Poker-faced Nellie Conway, the nurses bed-ridden Elizabeth Bain, brings trouble when she calls on Perry Mason with a glass phial containing four pills which she suspects are poison. Her employer, Nathan Bain, she says, had promised her money to give them to his wife. But when Mason has one of the pills analyzed it is found to consist of acetylsalicylic—in other words good old-fashioned aspirin. Is Perry Mason’s client a hoaxer, a psychopath, or something trickier? Nathan Bain’s next move is to accuse Nellie of theft and provide proof by shining ultra-violet light on her fingers. The case which began like a joke suddenly becomes sinister. Perry gets his client out of this spot but trails her to Orleans where he has a hard job disentangling fact from theory on the subject of Mrs. Bain.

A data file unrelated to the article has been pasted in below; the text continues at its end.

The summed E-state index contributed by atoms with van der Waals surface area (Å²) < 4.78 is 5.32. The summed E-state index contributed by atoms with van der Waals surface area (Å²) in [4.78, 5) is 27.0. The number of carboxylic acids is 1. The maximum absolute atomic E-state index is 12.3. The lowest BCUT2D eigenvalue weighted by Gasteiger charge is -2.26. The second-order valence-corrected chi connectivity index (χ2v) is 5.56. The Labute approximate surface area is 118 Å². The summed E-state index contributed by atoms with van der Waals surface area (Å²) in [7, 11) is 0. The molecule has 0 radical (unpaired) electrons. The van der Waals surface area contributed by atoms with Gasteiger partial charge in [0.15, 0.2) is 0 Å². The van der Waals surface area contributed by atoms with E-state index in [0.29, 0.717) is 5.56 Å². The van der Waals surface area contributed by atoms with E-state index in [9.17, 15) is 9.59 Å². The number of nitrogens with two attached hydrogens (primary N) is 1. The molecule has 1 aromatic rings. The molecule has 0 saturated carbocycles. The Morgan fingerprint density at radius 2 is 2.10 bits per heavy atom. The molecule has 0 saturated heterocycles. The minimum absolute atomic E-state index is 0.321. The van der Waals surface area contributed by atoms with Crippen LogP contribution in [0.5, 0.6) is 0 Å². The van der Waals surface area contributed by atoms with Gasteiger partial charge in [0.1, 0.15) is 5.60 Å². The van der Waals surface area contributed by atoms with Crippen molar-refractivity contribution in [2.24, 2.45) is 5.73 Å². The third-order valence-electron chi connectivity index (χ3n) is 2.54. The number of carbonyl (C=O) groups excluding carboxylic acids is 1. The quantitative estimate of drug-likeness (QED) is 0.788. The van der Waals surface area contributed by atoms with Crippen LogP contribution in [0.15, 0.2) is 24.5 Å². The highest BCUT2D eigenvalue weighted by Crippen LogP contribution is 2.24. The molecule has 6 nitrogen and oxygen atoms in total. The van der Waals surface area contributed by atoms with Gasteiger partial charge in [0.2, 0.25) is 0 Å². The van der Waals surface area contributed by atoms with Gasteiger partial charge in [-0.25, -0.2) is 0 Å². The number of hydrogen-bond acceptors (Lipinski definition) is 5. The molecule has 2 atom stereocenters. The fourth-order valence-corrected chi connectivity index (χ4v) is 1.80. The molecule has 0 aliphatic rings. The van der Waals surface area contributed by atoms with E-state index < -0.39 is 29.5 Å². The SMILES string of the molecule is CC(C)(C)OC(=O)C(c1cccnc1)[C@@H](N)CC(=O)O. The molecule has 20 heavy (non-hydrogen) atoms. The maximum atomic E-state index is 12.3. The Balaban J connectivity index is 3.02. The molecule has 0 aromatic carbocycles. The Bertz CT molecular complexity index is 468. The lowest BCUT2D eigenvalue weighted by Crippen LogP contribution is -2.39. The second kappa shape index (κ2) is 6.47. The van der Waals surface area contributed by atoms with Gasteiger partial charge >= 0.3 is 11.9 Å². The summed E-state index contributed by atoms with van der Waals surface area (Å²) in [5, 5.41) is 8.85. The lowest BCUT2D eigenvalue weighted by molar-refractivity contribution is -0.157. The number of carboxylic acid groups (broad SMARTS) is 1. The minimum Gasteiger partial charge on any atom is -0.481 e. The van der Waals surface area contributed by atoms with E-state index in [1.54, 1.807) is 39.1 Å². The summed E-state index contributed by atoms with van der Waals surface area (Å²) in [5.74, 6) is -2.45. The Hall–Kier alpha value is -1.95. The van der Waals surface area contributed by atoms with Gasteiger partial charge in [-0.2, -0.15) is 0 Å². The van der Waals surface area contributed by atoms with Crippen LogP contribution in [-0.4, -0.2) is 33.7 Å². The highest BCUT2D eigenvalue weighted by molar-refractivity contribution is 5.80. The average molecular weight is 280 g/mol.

This is one of the toughest, most complicated webs of intrigue that Perry Mason has ever had to fight his way through. The Case of the Fiery Fingers shows Mason at his most efficient and Erle Stanley Gardner at his most professional.